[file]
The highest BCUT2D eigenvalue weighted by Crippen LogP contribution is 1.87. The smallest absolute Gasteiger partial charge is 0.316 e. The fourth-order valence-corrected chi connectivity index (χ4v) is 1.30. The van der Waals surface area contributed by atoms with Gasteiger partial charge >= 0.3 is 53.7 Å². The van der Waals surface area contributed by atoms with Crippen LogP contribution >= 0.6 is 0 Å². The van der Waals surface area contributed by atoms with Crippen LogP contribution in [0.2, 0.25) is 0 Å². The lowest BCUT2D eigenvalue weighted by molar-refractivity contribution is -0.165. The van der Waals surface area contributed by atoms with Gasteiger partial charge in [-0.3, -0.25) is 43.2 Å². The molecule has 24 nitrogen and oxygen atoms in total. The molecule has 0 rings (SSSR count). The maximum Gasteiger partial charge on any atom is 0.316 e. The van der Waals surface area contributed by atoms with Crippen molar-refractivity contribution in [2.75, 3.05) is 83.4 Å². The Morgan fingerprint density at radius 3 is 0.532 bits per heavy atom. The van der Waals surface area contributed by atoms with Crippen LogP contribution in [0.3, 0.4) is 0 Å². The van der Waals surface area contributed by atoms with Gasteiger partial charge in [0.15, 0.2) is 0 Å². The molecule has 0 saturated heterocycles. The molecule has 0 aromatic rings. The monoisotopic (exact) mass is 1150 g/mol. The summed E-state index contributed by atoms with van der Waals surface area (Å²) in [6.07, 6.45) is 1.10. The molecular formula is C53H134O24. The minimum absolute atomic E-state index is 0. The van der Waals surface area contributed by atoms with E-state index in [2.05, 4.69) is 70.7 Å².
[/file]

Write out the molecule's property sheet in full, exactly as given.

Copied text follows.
The highest BCUT2D eigenvalue weighted by Crippen LogP contribution is 1.87. The smallest absolute Gasteiger partial charge is 0.316 e. The fourth-order valence-corrected chi connectivity index (χ4v) is 1.30. The van der Waals surface area contributed by atoms with Gasteiger partial charge >= 0.3 is 53.7 Å². The van der Waals surface area contributed by atoms with Crippen LogP contribution >= 0.6 is 0 Å². The van der Waals surface area contributed by atoms with Crippen LogP contribution in [0.2, 0.25) is 0 Å². The lowest BCUT2D eigenvalue weighted by molar-refractivity contribution is -0.165. The van der Waals surface area contributed by atoms with Gasteiger partial charge in [-0.3, -0.25) is 43.2 Å². The molecule has 24 nitrogen and oxygen atoms in total. The molecule has 0 rings (SSSR count). The maximum Gasteiger partial charge on any atom is 0.316 e. The van der Waals surface area contributed by atoms with Crippen molar-refractivity contribution in [2.75, 3.05) is 83.4 Å². The Morgan fingerprint density at radius 3 is 0.532 bits per heavy atom. The van der Waals surface area contributed by atoms with Crippen LogP contribution in [0.3, 0.4) is 0 Å². The van der Waals surface area contributed by atoms with Gasteiger partial charge in [0.15, 0.2) is 0 Å². The molecule has 0 saturated heterocycles. The molecule has 0 aromatic rings. The monoisotopic (exact) mass is 1150 g/mol. The summed E-state index contributed by atoms with van der Waals surface area (Å²) in [6.07, 6.45) is 1.10. The molecular formula is C53H134O24. The minimum absolute atomic E-state index is 0. The van der Waals surface area contributed by atoms with E-state index in [2.05, 4.69) is 70.7 Å².